Our Money & Finances


 

By Saman Al-Rawee

“No one can serve two masters. Either you will hate the one and love the other, or you will be devoted to the one and despise the other. You cannot serve both God and money.” (Matthew 6:24)

This is perhaps the most well-known bible verse about money, but did you know that in the bible, eleven out of thirty-nine of Jesus’ parables are about finances! I believe that there’s a reason that that’s the case—our money and finances can be a big stumbling block in our walk with God.

Back to that well-known verse—what is it trying to say? Many people read that verse and automatically think “I don’t serve money!” But the fact is that most of us are controlled by money and our finances more than we know. This often boils down to the fact that we do not have a clear picture of our finances, which makes it harder for us to make sound financial decisions, makes it easier to get in debt, and eventually establishes money’s power over us. So how do you get a clearer picture of your financial situation? It starts with creating a budget, which is a tool that helps you visualize your financial situation and enables you to make good decisions based on that visual.

Many people have negative connotations with the word “budget.” Some people may have anxieties over their true financial picture and would rather not see the concrete numbers, while others automatically think that it means they will have to cut back spending on things that they don’t want to cut back on. But a budget does not necessarily have to lead to this. What a budget can show you is that that you could be allocating more funds to something—more than you originally thought you could.

Budget Basics

A budget is essentially a list of all your cash inflows (income) and your cash outflows (expenses). Your income minus your expenses is your net cash-flow. When people use the term “balanced budget,” it means that your income and your expenses equal each other. The goal is to at least have a balanced budget, and if possible a positive cash-flow budget.

An example of a basic budget with a positive net-cash flow. You’d want to save the remaining $440.

The following is a list of simple steps for creating a budget:

1. Track all of your expenses

You need to know exactly where your money goes each month. How many times have you looked at your bank account or credit card statement and thought, “Where did my money go? What could I have possibly spent it on?” I know I’ve been there before. That’s why it’s important to keep track of not only your big expenses like rent, but smaller ones like your daily coffee and even things like haircuts. So keep receipts or use your bank/credit card statements if you prefer plastic over cash!

2. Determine your income sources

Similar to expenses, it’s easy to identify those obvious sources of income (salary). But consider other possible sources such as interest on your savings account, investment income if you’ve bought a GIC or stocks, gifts, and government support (child benefits, disability, social assistance, etc.). If your income is irregular (you work part-time or only in the summer), add up your total income over 12 months and use a monthly average. But this means you will actually have to ration the income that you earn in the 4 months over summer to last you 12 months! Easier said than done…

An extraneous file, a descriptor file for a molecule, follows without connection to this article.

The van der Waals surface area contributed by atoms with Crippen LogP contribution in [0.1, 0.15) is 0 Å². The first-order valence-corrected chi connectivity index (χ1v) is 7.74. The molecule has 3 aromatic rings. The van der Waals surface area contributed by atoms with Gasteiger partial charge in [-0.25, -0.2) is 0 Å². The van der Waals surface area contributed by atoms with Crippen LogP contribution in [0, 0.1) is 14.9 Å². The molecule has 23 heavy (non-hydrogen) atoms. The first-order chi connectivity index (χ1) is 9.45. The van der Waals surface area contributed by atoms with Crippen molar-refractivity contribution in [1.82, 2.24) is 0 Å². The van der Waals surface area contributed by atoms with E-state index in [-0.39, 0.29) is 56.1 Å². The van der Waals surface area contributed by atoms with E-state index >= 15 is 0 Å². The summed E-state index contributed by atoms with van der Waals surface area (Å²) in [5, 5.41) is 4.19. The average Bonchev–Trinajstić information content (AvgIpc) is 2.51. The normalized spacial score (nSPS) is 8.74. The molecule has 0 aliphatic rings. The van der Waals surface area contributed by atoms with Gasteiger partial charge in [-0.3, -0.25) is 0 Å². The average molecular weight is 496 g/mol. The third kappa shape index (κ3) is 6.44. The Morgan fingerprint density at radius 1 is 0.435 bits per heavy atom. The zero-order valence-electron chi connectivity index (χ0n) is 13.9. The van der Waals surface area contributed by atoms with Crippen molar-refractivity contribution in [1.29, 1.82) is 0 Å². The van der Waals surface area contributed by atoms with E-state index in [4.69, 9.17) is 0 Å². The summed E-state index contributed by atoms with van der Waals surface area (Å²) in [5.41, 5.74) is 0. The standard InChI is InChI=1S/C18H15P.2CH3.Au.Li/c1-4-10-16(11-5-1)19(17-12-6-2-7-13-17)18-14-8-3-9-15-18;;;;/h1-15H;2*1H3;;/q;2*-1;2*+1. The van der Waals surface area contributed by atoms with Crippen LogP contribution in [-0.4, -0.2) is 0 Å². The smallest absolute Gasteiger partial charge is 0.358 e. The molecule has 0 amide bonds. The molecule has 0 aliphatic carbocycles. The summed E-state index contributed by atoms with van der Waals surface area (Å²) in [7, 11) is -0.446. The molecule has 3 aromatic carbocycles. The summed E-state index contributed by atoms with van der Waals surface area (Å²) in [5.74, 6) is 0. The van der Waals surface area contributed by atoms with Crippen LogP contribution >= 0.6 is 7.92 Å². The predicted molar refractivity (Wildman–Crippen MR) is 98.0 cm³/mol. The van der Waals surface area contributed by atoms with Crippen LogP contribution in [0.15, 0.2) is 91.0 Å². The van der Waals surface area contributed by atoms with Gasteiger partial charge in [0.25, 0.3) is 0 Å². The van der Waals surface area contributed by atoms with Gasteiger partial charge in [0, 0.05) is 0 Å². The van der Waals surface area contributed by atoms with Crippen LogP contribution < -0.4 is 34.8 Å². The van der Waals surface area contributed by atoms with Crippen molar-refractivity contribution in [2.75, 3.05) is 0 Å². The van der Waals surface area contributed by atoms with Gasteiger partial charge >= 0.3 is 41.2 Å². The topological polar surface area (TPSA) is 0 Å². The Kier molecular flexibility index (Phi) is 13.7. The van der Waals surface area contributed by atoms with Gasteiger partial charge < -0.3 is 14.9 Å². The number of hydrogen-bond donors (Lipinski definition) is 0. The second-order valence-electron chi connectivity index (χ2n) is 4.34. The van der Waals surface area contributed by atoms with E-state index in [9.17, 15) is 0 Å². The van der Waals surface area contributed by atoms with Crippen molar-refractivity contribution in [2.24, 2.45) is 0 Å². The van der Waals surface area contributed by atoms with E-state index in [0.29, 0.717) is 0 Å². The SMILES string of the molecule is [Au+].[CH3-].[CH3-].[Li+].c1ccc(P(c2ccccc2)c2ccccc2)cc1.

3. Monitor your budget

Once you’ve created your budget, it’s easy to forget about it and continue to spend your money like you’ve always done. However, for the budget to really be useful you will need to monitor it and compare it against what you are actually spending. Tweak amounts that need tweaking, or add those little expenses that you forgot to include in your initial budget. Continue to do this until your spending and income are fairly close to what your budget says they should be.

What Now?

Now that you have a budget that reflects your income and spending accurately, it’s time to analyze it. What does your financial situation look like? Are you consistently spending more than you make? Or are you consistently spending a lot less than you make?

The latter situation is a lot easier to deal with. You have a bunch of money left over at the end of each month that you now need to decide what to do with. There are lots of good options, like putting it into a savings account, investing it, or giving more of it away. Remember the thing about not serving money? One of the easiest ways to break money’s hold over you is to give it away cheerfully. You will be amazed at how freeing that is.

The former situation, spending more than you earn each month, involves a more concerted effort to address. There are two ways to help you balance your budget: earn more money or spend less money. To earn more money you can consider taking on a second job, asking for more hours, or ensuring you are taking advantage of any government assistance that you may be eligible for. Spending less involves analyzing your budget and seeing what areas you think you can cut back on or cut out completely.

This may seem like a tedious or stressful process, but it’s extremely important to ensure that you have your finances under control, or else they will control you.

Take your pick.